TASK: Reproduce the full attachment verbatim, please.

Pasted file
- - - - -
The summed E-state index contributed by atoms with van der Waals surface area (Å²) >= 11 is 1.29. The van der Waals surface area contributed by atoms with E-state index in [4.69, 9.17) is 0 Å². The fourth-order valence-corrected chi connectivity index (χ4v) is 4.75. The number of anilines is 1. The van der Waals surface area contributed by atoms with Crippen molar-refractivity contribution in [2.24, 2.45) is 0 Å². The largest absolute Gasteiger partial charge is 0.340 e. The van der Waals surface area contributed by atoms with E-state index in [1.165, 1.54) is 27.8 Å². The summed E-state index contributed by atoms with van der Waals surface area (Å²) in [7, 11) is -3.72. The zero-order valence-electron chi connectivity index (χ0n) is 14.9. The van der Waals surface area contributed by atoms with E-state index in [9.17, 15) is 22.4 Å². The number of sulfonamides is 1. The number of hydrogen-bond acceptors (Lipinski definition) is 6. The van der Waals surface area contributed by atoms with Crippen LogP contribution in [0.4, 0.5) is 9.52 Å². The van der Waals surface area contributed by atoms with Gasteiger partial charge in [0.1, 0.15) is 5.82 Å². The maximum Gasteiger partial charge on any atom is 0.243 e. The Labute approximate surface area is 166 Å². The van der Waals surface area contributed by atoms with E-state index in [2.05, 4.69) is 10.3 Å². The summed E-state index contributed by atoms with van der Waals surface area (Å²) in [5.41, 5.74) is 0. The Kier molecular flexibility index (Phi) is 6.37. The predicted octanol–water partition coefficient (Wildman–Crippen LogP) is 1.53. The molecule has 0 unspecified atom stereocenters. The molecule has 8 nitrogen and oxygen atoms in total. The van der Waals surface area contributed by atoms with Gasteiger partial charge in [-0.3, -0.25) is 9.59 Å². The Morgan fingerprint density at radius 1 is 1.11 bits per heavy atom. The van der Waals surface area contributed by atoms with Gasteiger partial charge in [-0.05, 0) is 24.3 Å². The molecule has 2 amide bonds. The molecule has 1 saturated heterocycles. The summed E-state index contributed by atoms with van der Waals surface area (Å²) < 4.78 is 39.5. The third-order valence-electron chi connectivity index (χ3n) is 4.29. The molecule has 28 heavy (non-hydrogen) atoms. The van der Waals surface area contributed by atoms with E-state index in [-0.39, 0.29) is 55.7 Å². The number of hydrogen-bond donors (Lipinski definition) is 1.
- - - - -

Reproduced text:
The summed E-state index contributed by atoms with van der Waals surface area (Å²) >= 11 is 1.29. The van der Waals surface area contributed by atoms with E-state index in [4.69, 9.17) is 0 Å². The fourth-order valence-corrected chi connectivity index (χ4v) is 4.75. The number of anilines is 1. The van der Waals surface area contributed by atoms with Crippen molar-refractivity contribution in [2.24, 2.45) is 0 Å². The largest absolute Gasteiger partial charge is 0.340 e. The van der Waals surface area contributed by atoms with E-state index in [1.165, 1.54) is 27.8 Å². The summed E-state index contributed by atoms with van der Waals surface area (Å²) in [7, 11) is -3.72. The zero-order valence-electron chi connectivity index (χ0n) is 14.9. The van der Waals surface area contributed by atoms with E-state index in [9.17, 15) is 22.4 Å². The number of sulfonamides is 1. The number of hydrogen-bond acceptors (Lipinski definition) is 6. The van der Waals surface area contributed by atoms with Crippen LogP contribution in [0.4, 0.5) is 9.52 Å². The van der Waals surface area contributed by atoms with Gasteiger partial charge in [0.1, 0.15) is 5.82 Å². The maximum Gasteiger partial charge on any atom is 0.243 e. The Labute approximate surface area is 166 Å². The van der Waals surface area contributed by atoms with E-state index in [2.05, 4.69) is 10.3 Å². The summed E-state index contributed by atoms with van der Waals surface area (Å²) in [5.41, 5.74) is 0. The Kier molecular flexibility index (Phi) is 6.37. The predicted octanol–water partition coefficient (Wildman–Crippen LogP) is 1.53. The molecule has 0 unspecified atom stereocenters. The molecule has 8 nitrogen and oxygen atoms in total. The van der Waals surface area contributed by atoms with Gasteiger partial charge in [-0.3, -0.25) is 9.59 Å². The Morgan fingerprint density at radius 1 is 1.11 bits per heavy atom. The van der Waals surface area contributed by atoms with Gasteiger partial charge in [-0.05, 0) is 24.3 Å². The molecule has 2 amide bonds. The molecule has 1 saturated heterocycles. The summed E-state index contributed by atoms with van der Waals surface area (Å²) < 4.78 is 39.5. The third-order valence-electron chi connectivity index (χ3n) is 4.29. The molecule has 28 heavy (non-hydrogen) atoms. The van der Waals surface area contributed by atoms with E-state index in [-0.39, 0.29) is 55.7 Å². The number of hydrogen-bond donors (Lipinski definition) is 1.